by Brook Gardner-Durbin
I have always felt it is unfair to judge a film adaption of a book by its original text. Any film may have to deviate from its source material for any number of reasons — ranging from budget to time constraints, to the fact that many ideas don’t translate well from the page to the screen.
In essence, I don’t think it makes sense to judge a movie like “Ender’s Game” based on anything it altered from the book; it is better to judge it on its own merits and terms. The film is fairly accurate to the parts of the book it does show, but if you go in expecting an exact translation, you’re going to be disappointed.
“Ender’s Game” is an futuristic adventure movie about Andrew Ender Wiggin, a brilliant child about ten years old, who is trained to command Earth’s military forces. Aliens attacked Earth in the film’s past and a second attack is expected. Believing the best defense to be a good offense, Earth’s military higher-ups attempt to attack the alien’s planet and wipe them out before they can do the same to humanity.
The true core of “Ender’s Game,” however, isn’t Ender learning to become a brilliant commander who can lead Earth’s forces to victory against overwhelming odds — it is about Ender’s attempt to balance himself between his siblings while surviving bullies, isolation and an innumerable moral dilemmas. His brother, Peter, was booted from Battle School for being too aggressive; while his sister, Valentine, washed out for the opposite problem. Ender feels trapped between them, as he goes to great lengths to avoid fights, but uses devastating tactics to win any fight he is forced into (that sound you hear is the Foreshadowing Stick beating you over the head).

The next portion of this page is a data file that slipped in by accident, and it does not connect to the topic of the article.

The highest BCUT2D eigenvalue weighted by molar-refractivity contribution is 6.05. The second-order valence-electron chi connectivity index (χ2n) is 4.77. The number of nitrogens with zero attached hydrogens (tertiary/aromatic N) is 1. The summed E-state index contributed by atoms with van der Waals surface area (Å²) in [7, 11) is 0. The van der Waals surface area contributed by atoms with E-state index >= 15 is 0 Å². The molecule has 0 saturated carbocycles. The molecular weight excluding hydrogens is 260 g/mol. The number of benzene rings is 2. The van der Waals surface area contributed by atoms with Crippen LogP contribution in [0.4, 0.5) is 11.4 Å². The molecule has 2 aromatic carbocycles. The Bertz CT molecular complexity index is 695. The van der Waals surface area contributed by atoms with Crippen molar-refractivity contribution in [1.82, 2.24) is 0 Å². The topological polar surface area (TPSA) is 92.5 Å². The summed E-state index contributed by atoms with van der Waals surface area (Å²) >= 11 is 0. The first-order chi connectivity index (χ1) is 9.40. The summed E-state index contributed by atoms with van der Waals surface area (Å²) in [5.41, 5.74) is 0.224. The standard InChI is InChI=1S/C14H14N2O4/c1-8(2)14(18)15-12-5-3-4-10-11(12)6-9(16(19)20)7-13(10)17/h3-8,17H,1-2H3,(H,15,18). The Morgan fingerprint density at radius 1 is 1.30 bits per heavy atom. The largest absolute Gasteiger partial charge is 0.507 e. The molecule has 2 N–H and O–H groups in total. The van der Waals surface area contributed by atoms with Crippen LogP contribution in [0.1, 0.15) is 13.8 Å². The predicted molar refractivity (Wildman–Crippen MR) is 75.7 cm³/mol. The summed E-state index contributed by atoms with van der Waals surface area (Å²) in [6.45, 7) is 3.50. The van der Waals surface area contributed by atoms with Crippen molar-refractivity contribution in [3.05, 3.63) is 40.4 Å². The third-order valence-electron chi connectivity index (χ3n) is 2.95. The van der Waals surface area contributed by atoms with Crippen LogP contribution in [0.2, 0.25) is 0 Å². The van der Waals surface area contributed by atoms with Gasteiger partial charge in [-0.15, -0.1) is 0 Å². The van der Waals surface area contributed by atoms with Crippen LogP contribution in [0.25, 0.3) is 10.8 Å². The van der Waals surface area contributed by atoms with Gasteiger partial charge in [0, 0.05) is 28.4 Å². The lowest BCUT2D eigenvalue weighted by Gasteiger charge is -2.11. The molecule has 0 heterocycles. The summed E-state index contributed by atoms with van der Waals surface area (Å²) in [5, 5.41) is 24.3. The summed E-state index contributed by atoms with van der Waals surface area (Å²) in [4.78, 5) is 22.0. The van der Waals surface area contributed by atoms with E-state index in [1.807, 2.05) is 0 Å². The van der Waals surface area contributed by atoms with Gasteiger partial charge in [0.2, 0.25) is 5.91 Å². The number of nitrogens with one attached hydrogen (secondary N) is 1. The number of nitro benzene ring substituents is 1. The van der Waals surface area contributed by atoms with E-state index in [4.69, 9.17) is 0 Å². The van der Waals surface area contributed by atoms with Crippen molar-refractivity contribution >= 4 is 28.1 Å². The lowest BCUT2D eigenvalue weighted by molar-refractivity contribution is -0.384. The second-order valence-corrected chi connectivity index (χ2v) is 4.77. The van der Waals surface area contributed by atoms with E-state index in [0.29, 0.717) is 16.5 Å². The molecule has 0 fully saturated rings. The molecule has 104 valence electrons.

It has been forty-five years since “2001: A Space Odyssey,” close to forty since “Star Wars: A New Hope” and thirty-four since “Alien” … it doesn’t seem like we should be impressed by special effects anymore, but we still are. There are several shots of the children of Battle School — floating in zero gravity in a glass-walled space station, as Earth floats past them below, ignored — which will take your breath away.
Other visuals echo recent films like “Minority Report,” “Prometheus” and “Gravity” without seeming derivative. Director Gavin Hood (“X-Men Origins: Wolverine”) does a good job of letting the special effects serve the story (instead of the other way around) with one exception: a comically bad, slow-motion shot of Ender throwing and catching two guns, then proceeding to shoot down half the opposing forces as he spins, arms wide. It makes you wonder if Gavin lost a bet to whoever directs the “Fast and Furious” movies and had to let them shoot a scene.
While “Ender’s Game” has many small problems to quibble about, the main complaint is that it seems rushed. Every character, other than Ender, is reduced to a two-dimensional cutout, several relationships are clipped, explanations are rushed through and Ender seems to go from a scared kid to confidently commanding an army in less than a month. All-in-all, though, “Ender’s Game” get’s a final grade of a B-.